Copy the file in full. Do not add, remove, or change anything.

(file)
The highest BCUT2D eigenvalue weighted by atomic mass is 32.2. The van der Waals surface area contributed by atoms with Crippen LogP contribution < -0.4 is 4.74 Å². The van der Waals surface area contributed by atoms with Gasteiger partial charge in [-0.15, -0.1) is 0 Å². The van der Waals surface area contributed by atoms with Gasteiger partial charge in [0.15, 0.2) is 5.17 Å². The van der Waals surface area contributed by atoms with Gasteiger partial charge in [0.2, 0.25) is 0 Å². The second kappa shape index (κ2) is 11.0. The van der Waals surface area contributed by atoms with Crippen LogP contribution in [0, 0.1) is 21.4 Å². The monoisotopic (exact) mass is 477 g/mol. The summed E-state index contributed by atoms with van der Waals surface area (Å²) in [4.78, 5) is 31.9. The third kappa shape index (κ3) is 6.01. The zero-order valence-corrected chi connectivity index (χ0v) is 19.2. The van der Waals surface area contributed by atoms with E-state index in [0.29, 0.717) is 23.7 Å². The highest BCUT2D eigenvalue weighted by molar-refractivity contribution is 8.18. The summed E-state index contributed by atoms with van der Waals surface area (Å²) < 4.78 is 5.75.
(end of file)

The highest BCUT2D eigenvalue weighted by atomic mass is 32.2. The van der Waals surface area contributed by atoms with Crippen LogP contribution < -0.4 is 4.74 Å². The van der Waals surface area contributed by atoms with Gasteiger partial charge in [-0.15, -0.1) is 0 Å². The van der Waals surface area contributed by atoms with Gasteiger partial charge in [0.15, 0.2) is 5.17 Å². The van der Waals surface area contributed by atoms with Gasteiger partial charge in [0.2, 0.25) is 0 Å². The second kappa shape index (κ2) is 11.0. The van der Waals surface area contributed by atoms with Crippen LogP contribution in [0, 0.1) is 21.4 Å². The monoisotopic (exact) mass is 477 g/mol. The summed E-state index contributed by atoms with van der Waals surface area (Å²) in [4.78, 5) is 31.9. The third kappa shape index (κ3) is 6.01. The zero-order valence-corrected chi connectivity index (χ0v) is 19.2. The van der Waals surface area contributed by atoms with E-state index in [0.29, 0.717) is 23.7 Å². The highest BCUT2D eigenvalue weighted by molar-refractivity contribution is 8.18. The summed E-state index contributed by atoms with van der Waals surface area (Å²) < 4.78 is 5.75.